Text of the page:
¤ DA 7 §¡¤

C

A test run of FOM with no preconditioning.

The column labeled Iters shows the total actual number of matrix-vector multiplications

(matvecs) required to converge. The stopping criterion used is that the 2-norm of the resid-

ual be reduced by a factor of relative to the 2-norm of the initial residual. A maximum £Y

¢

y

of 300 matvecs are allowed. K¬‚ops is the total number of ¬‚oating point operations per-

formed, in thousands. Residual and Error represent the two-norm of the residual and error

vectors, respectively. In this test, was taken to be 10. Note that the method did not suc- !

ceed in solving the third problem.

¢

©D7 ¥©DC7 B8 C7¤

¨

§ I 'B ¤ E 'B A 3 8 ©DB©C8

E

I'©

¢

A second alternative to FOM is to truncate the Arnoldi recurrence. Speci¬cally, an integer

is selected and the following “incomplete” orthogonalization is performed.

W

“6

˜Q¤ v ¢

¡¦ ¤ 7¦ ¢

©7

DE U©5 C¢

5S B Y8

S D PD £7@©¢Q B @4PD

6

6 QS ¢ ¢ ©E Y8

5D

3 A

' 7$

%# ) 2

1

}

¬ 1. For Do:

#V¡™(

!( ( ˜

u§ 3 ¥

y §¬

2. Compute ¦ T

¬vE

²

3. For Do:

wW Y( § P H 6

Y((t©

XR y

y

¬

uR

4. ¦( ¥

£

3

(¬

² R ¦ vR £

u

5. ¥ ¥

6. EndDo

¬ ¬

£

u u u¦ u£ u

7. Compute and

¥ ¥

£

’U

W "U

W ’U

W

8. EndDo

The number of directions against which to orthogonalize may be dictated by mem- W

ory limitations. The Incomplete Orthogonalization Method (IOM) consists of performing

the above incomplete orthogonalization procedure and computing an approximate solution

using the same formulas (6.14) and (6.15).

1 h“

˜Q¤ v ¢

¡¦ ¤¦

S Q¨8 D B

3 A

' 7$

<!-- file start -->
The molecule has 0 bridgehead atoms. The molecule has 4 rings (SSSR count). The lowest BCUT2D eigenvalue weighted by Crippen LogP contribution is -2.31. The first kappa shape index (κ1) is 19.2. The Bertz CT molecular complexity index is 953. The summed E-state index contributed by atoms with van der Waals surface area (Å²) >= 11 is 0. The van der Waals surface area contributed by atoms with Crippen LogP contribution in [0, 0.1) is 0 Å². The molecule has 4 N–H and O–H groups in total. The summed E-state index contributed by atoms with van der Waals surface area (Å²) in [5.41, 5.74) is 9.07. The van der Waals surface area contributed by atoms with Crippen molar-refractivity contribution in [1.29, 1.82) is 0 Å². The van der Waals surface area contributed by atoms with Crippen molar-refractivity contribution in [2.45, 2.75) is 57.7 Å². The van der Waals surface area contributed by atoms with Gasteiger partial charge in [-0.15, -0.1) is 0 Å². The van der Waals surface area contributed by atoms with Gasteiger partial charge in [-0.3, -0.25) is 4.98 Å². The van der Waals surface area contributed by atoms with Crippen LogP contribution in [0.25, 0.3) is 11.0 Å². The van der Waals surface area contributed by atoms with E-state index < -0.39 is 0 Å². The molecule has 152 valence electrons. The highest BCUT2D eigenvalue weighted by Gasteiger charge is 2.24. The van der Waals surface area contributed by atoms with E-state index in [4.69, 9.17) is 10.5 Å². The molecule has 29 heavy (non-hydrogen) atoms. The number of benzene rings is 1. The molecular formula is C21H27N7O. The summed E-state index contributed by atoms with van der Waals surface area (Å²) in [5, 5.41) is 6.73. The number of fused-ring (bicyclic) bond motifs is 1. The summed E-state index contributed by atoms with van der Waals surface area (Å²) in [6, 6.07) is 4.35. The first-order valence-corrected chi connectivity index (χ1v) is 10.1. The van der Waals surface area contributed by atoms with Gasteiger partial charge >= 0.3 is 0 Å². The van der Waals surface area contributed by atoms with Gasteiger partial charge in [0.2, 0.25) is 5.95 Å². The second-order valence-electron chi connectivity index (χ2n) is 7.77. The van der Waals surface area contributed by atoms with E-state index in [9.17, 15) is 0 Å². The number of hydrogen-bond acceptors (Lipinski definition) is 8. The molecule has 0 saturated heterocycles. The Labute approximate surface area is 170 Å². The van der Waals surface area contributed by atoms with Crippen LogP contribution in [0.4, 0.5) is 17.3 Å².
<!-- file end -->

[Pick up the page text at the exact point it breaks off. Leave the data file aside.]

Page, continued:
%# ) 2

1

Run a modi¬cation of Algorithm 6.4 in which the Arnoldi process in lines 3 to 11

is replaced by the Incomplete Orthogonalization process and every other compu-

tation remains unchanged.

R¦

It is now necessary to keep only the previous vectors. The others are not needed W

in the above process and may be discarded. However, the dif¬culty remains that when

E

¬

R¦

the solution is computed by formula (6.14), all the vectors for are !$V˜ (

((

y

required. One option is to recompute them at the end, but essentially this doubles the cost

of the algorithm. Fortunately, a formula can be developed whereby the current approximate

© ©

solution can be updated from the previous approximation and a small number

¢ ¢

W“

C´ C

´

yq

„ 5| mV ¡ ® ky5„" @¦£ t ©

| § |

±

¨ ¡ © B ¦£

§

!–¡ 1B

§

of vectors that are also updated at each step. This progressive formulation of the solution

leads to an algorithm termed Direct IOM (DIOM) which we now derive.

¡

The Hessenberg matrix obtained from the incomplete orthogonalization process ¢

¬ ¡!

¬

has a band structure with a bandwidth of . For example, when and , it is

¡

wW W

y

of the form

£

£ £ £